Insights into institutional initiatives and the role of technology
By Teresa de Onis
With the ongoing pandemic, higher education is still working to adapt to a new normal. The events of 2020 and 2021 cast a bright light on the difficulties of making quality higher education accessible to the underserved as well as preparing students for modern, well-paying jobs that lead to satisfying careers and lives. This intense disruption to academics-as-usual, and the profound need for higher education to be a beacon of hope and opportunity, have revealed fascinating differences in strategic planning among universities.
In September 2021, Apogee analyzed 611 publicly available strategic plans created by a variety of higher education institutions to understand the state of strategic planning pre-2020 and after. Our goal is to empower our customers to make data-driven planning decisions, help them tie their initiatives to technology strategies, and support higher ed institutions as they emerge from this crisis stronger than before. The 611 strategic plans were coded based on elements in different planning areas without double-counting action items in the same area. Many plans that expired in 2020 were not explicitly renewed in publicly available databases. This could be due to the pandemic preventing institutions from moving forward with planning. Strategic plans were downloaded or copied where possible and are available upon request. The interactive report, containing data visualizations by school size and locale (city, suburb, town, and rural), was updated in October 2021.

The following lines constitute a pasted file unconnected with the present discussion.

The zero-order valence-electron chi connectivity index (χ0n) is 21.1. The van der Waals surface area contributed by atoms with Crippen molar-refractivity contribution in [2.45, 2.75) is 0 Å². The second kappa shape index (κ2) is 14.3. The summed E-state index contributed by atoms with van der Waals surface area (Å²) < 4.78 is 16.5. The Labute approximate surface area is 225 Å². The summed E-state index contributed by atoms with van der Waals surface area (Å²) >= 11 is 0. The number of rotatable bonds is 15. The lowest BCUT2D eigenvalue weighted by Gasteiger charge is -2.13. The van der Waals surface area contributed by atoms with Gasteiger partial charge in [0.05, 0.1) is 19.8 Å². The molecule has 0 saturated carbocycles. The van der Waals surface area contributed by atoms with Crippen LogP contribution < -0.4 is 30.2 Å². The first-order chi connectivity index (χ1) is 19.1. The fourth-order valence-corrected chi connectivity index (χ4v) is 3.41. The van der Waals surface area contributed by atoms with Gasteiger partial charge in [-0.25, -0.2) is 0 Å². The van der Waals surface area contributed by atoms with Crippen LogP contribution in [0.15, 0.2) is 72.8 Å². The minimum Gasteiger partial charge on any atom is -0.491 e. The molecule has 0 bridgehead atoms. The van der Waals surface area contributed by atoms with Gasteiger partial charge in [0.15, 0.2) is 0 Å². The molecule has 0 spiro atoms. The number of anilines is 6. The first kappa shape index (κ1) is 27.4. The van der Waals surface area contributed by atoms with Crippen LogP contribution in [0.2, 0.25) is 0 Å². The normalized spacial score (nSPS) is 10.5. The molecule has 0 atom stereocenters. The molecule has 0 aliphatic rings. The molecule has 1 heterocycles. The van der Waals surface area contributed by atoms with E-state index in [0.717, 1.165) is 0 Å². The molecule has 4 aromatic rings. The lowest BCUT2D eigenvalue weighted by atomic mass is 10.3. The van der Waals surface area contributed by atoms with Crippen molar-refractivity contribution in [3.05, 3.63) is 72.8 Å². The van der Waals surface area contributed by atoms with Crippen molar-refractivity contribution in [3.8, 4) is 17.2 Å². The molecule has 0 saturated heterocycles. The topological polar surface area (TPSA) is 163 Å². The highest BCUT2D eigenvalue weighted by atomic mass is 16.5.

Though larger institutions have the innate advantages of more personnel and funding, we believe all institutions – especially smaller ones – need to double-down on strategic planning to not only push through these uncertain times, but to come out stronger on the other side. According to our research, smaller institutions in this study are two times more apt to not have a strategic plan. It is unclear whether this is due to a lack of resources or hesitation on how to plan for a post-pandemic world. Goal setting and strategic planning must include aggressive technology planning. This is necessary to support the nation’s demand for educational ROI that will drive equality and prosperity now and in the future.